Football: Northwestern freshmen on the field

Colin Becht

Lost in Northwestern’s 35-27 loss to Michigan State was a true rarity in the Pat Fitzgerald era. In crucial situations, the fifth-year coach put the ball in the hands of freshmen.

Despite Fitzgerald’s past tendencies of redshirting most freshmen, he has relaxed that rule this season, playing five true freshmen.

“I tell (freshmen), ‘You need to get prepared like you’re going to play, and then we’ll make the decisions accordingly,'” Fitzgerald said. “‘If you come in not prepared, I promise you you’ll redshirt.'”

The Wildcats’ standout freshmen not only came into the season ready to roll, but performed well enough to convince Fitzgerald that they deserve significant playing time.

Against Michigan State, running back Adonis Smith tied for the most carries of any NU back, rushing ten times for 44 yards. Wide receiver Venric Mark returned two punts and two kickoffs, and also had a rush for 29 yards, the longest of the season by an NU player. Fellow wide receiver Rashad Lawrence had the second most catches on the team with four grabs for 67 yards.

“They’re dynamic,” Fitzgerald said. “Those guys are playmakers.”

After the game, Smith said he now feels so comfortable in the backfield that, “I’m getting to feel like it’s my offense.”

Fitzgerald said Smith’s high confidence doesn’t trouble him.

“I’d rather have him like that than the opposite,” he said. “He’s improving, he’s getting better but he’s got a long, long way to go.”

While Smith’s comment could be seen as cocky, Smith said he never meant to imply that the Wildcats offense now belonged or revolved around him, only that he has a better grasp of the playbook.

“At first I didn’t understand it,” Smith said. “I couldn’t feel like it was my offense. I couldn’t feel like I knew what I was doing. But nowI feel like I know what I’m doing, what my role is.”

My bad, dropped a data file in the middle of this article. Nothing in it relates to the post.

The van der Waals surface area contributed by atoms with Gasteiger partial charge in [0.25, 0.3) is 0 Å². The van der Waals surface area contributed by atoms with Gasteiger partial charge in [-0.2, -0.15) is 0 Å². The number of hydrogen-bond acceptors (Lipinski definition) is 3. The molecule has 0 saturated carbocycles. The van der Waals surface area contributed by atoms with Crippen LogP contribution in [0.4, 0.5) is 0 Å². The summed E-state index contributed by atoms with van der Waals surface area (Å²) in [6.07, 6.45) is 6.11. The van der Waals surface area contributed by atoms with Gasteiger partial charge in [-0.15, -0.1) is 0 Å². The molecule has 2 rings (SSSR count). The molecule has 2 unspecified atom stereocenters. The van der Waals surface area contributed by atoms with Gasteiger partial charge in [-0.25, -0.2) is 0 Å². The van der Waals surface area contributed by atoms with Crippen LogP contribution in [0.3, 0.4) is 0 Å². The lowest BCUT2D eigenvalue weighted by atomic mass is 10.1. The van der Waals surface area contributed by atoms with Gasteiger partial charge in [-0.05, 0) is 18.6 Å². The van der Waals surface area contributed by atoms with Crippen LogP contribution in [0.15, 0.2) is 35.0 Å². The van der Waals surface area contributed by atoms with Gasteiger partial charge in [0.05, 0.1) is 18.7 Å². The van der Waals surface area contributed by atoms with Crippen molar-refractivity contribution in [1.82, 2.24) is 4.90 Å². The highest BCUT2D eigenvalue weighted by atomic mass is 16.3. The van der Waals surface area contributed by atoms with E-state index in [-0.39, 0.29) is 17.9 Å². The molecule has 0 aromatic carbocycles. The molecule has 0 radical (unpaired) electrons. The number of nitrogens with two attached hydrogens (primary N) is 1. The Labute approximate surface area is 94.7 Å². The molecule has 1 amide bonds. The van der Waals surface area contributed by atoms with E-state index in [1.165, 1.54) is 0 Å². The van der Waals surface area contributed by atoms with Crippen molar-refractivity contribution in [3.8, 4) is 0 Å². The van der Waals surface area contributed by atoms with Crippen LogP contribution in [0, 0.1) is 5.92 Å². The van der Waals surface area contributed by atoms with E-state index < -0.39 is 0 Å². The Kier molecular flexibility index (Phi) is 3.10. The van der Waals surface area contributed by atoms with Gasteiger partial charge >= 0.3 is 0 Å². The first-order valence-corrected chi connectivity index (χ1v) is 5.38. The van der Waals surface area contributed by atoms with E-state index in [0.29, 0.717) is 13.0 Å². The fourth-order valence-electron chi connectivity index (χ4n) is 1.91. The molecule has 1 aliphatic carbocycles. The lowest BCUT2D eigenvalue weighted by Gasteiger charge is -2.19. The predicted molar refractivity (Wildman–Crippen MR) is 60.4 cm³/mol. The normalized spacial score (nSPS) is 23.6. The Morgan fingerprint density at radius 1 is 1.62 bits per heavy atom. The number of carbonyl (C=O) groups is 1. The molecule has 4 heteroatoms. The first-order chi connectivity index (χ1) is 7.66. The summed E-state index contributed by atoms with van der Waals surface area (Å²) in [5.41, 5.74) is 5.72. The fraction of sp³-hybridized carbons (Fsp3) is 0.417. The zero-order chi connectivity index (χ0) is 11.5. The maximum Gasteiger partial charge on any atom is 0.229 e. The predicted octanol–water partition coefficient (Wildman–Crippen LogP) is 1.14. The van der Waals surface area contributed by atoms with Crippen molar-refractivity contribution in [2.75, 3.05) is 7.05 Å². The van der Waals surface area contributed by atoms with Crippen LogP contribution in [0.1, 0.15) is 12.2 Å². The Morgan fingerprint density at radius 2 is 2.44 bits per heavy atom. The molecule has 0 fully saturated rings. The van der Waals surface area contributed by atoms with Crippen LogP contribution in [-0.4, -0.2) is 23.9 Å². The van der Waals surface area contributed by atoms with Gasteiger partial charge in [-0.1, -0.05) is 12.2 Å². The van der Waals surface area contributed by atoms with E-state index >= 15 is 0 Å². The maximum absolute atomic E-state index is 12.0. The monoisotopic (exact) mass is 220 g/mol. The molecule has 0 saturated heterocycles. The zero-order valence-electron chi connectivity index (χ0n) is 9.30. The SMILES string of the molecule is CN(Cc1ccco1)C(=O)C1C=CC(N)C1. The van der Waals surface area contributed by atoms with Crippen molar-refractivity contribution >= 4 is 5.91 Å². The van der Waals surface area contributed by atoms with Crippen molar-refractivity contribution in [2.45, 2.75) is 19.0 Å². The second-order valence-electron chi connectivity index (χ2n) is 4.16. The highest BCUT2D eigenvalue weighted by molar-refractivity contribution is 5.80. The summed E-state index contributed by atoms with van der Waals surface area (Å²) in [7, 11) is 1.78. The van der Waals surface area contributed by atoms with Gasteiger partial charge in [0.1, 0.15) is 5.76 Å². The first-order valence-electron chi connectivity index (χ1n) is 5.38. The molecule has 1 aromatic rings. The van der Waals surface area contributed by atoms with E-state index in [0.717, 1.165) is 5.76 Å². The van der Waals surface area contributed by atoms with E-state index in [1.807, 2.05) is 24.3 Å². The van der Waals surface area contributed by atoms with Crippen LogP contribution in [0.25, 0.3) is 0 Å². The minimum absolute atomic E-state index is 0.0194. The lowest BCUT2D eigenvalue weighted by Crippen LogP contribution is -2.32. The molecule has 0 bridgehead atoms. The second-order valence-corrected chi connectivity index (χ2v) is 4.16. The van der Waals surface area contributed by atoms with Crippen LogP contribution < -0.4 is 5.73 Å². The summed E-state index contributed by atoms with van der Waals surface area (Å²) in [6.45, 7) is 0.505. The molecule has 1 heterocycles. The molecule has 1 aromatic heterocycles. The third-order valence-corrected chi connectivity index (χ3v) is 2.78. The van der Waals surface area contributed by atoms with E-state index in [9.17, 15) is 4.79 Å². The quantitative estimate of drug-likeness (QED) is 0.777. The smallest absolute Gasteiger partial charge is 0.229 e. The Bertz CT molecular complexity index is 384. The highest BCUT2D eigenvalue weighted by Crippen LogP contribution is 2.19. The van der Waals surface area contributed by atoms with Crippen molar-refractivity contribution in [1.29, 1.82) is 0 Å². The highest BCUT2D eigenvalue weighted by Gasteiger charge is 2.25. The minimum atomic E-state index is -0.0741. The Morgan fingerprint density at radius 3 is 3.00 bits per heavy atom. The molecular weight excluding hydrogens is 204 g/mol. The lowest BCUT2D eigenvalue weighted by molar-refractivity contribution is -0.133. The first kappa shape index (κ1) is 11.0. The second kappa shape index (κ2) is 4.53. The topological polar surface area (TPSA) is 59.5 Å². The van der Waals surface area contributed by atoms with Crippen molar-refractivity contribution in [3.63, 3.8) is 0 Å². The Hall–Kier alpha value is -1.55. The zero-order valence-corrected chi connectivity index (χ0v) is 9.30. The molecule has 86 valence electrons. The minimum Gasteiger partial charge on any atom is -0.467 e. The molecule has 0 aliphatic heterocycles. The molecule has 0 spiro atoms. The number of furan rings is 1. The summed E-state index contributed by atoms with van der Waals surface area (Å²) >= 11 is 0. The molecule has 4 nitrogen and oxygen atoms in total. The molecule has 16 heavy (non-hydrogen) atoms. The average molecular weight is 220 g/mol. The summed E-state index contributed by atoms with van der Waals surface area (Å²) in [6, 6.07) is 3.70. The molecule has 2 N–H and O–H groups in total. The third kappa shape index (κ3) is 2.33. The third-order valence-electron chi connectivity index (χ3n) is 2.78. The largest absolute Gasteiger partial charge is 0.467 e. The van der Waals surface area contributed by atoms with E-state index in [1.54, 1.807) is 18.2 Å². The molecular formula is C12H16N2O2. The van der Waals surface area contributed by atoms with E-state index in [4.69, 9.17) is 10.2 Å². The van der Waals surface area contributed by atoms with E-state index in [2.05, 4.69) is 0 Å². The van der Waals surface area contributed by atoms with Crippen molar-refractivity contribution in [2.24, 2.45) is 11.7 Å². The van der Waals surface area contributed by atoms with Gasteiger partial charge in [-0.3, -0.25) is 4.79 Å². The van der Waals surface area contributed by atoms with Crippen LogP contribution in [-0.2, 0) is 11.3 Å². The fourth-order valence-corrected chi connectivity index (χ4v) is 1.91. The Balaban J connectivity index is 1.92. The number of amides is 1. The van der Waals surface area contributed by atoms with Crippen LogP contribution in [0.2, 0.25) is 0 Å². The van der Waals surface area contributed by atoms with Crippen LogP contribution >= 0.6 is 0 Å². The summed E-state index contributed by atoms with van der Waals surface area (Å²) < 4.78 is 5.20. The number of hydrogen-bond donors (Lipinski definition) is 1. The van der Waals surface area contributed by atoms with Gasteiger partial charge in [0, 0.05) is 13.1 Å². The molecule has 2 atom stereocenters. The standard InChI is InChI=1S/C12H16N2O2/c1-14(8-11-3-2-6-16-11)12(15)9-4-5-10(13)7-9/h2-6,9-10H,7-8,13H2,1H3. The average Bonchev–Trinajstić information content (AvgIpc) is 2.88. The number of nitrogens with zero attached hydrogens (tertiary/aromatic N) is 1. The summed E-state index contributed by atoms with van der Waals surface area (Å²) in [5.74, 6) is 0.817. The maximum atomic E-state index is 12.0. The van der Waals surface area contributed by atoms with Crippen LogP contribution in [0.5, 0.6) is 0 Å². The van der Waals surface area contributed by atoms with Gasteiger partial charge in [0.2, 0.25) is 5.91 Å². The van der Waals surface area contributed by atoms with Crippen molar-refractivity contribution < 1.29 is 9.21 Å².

Fitzgerald said he too has noticed Smith’s increased familiarity and comfort with the offensive schemes.

“He’s progressing,” Fitzgerald said. “It’s a lot on his plate. In high school, it was ‘Adonis Right’ and ‘Adonis Left,’ so it wasn’t as complicated as it is in college. He’s doing a nice job picking it up.”

In a crowded backfield where six different running backs have carried the ball this season, the task for Smith to break his way out of the pack will be difficult. Still, Smith said he believes his “great vision and great speed and balance” give the Wildcats an edge.

As for Mark, he has already broken through, and said he is now the starting kick and punt returner.

“Coach has trusted me with that position,” Mark said. “He thinks that I can do that job, I can get things started.”

Mark takes over the kick return duties from senior running back Stephen Simmons. On punt returns, Mark assumes the starting role from sophomore safety Hunter Bates, whose average punt return is just more than half of Mark’s average.

“I’m really happy,” said Mark. “I’m kind of at a loss for words. To be honest, I thought it wasn’t going to come this year. I thought ‘Okay, I’m a freshman.'”

Mark brings the tremendous speed of a 4.4-second 40-yard dash player to the return game.

“My number one asset is speed,” he said. “I’m not the biggest dude, but I can fit in small holes.”

However, Mark said he’s already aware that breaking big returns won’t be as easy in the Big Ten as it was in high school.

“I averaged a punt return or kick return (for a touchdown) a game in high school, and now everyone stays in their lanes,” he said. “It’s harder for me to try and break one.”

Another adjustment Mark will have to make is to not become too aggressive and try to make something out of nothing on a return.

“Coach tells me, ‘It’s kind of like being a quarterback. You don’t always have to win the game, but you can lose it by fumbling and muffing the ball,” Mark said. “You don’t have to run up and catch every single punt because not all punts are good balls. It’s okay to fair catch sometimes.”

In high school, Mark said he would return punts even after they had bounced.

Joining Mark and Smith as explosive freshmen are wide receivers Lawrence and Tony Jones. Jones’ first career catch was a 45-yard touchdown reception against Minnesota, and Lawrence’s first two grabs went for 50 and 44 yards, the longest and fifth longest plays of the year for the Cats.

“He’s such a big target that he can go up and get the ball,” Fitzgerald said of Lawrence. “He’s just going to get better and better as he continues to develop his strength and his speed and his power. I’m really excited about him.”

While just one of these players might be worthy of great attention, they are happy to share the spotlight with each other. Smith said they all took pride in each other’s accomplishments.

“It just feels good that all us freshmen are helping out and helping our team gain success,” he said.

Along with that pride comes a sense of responsibility to look out for one another.

“We stick together as a group,” Mark said. “As freshmen, we make sure we don’t get too high, but we don’t get too down on ourselves. We’re not going to make every play, so we try to keep each other level-headed.”

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